Bringing Fog Bugz into Your Company

The first hurdle to using FogBugz is to get it used at all. Here, the first few cases may be the hardest. After people see how easy FogBugz is to use, and how much it helps them work, they'll probably start using it on their own. So how do you jump-start the process?

If you sign the paychecks, you can just tell everyone to use the new bug-tracking system. But this may not be the most effective option. Telling programmers what to do has frequently been referred to as "herding cats," and it is just about as effective. Instead, start using FogBugz yourself. Put in some bugs or feature requests (if you don't know enough about your own company's products to make sensible feature requests, why are you in charge?). Then you can suggest to people that they'd better keep an eye on the system if they don't want to lose your valuable input. This will usually get through.

If you're a manager, and nobody seems to be using FogBugz, start assigning new features to your team using FogBugz. Eventually they'll realize that instead of coming into your office every few days saying "What should I do next?" they can just see what's assigned to them in FogBugz. If you're using an agile process where new features get assigned during a consensual meeting, have someone enter the features into FogBugz right there at the meeting.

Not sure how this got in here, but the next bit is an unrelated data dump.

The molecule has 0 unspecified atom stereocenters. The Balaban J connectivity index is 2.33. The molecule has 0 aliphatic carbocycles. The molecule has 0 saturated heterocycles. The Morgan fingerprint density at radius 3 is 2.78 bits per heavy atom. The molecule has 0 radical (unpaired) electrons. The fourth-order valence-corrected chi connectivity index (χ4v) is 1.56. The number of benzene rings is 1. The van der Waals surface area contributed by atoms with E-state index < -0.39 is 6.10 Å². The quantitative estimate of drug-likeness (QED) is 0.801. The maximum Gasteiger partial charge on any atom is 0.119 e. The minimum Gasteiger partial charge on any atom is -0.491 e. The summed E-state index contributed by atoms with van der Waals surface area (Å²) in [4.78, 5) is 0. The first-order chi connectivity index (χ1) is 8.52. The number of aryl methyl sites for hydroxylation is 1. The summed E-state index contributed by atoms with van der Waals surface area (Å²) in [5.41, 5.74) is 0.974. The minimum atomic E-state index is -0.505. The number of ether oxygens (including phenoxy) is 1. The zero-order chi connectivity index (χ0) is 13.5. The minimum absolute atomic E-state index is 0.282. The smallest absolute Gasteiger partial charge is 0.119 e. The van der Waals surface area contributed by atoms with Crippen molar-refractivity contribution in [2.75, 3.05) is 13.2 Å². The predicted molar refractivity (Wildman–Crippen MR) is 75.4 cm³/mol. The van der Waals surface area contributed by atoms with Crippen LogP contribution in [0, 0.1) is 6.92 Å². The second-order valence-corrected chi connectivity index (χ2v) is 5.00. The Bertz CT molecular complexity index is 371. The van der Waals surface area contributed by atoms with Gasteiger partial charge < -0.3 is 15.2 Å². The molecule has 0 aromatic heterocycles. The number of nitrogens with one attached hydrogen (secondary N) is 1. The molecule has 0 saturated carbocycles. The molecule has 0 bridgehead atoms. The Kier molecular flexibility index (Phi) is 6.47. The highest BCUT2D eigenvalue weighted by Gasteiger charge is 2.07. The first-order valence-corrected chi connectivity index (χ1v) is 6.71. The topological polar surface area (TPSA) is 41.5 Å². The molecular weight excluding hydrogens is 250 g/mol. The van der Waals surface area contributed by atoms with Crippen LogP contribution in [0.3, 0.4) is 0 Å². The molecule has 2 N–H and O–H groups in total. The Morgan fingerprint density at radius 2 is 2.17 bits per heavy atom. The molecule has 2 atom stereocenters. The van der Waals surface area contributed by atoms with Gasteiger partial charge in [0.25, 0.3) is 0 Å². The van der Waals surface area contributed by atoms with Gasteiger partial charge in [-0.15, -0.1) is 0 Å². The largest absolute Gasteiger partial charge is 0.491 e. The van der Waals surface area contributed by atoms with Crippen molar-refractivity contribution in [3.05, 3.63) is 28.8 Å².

If you're a developer, and you're having trouble getting testers to use FogBugz, just don't accept bug reports by any other method. If your testers are used to sending you e-mail with bug reports, just bounce the e-mails back to them with a brief message: "Please put this in the bug database. I can't keep track of e-mail." If you're a developer, and only some of your colleagues use FogBugz, just start assigning them bugs. Eventually they'll get the hint.

If you're a tester, and you're having trouble getting programmers to use FogBugz, just don't tell them about bugsā€”put them in the database and let the database e-mail them. This can be especially effective if you can also convince the manager for the project to subscribe to the RSS feed for the bugs. Most developers have at least enough political savvy to want to stay as informed as their boss.

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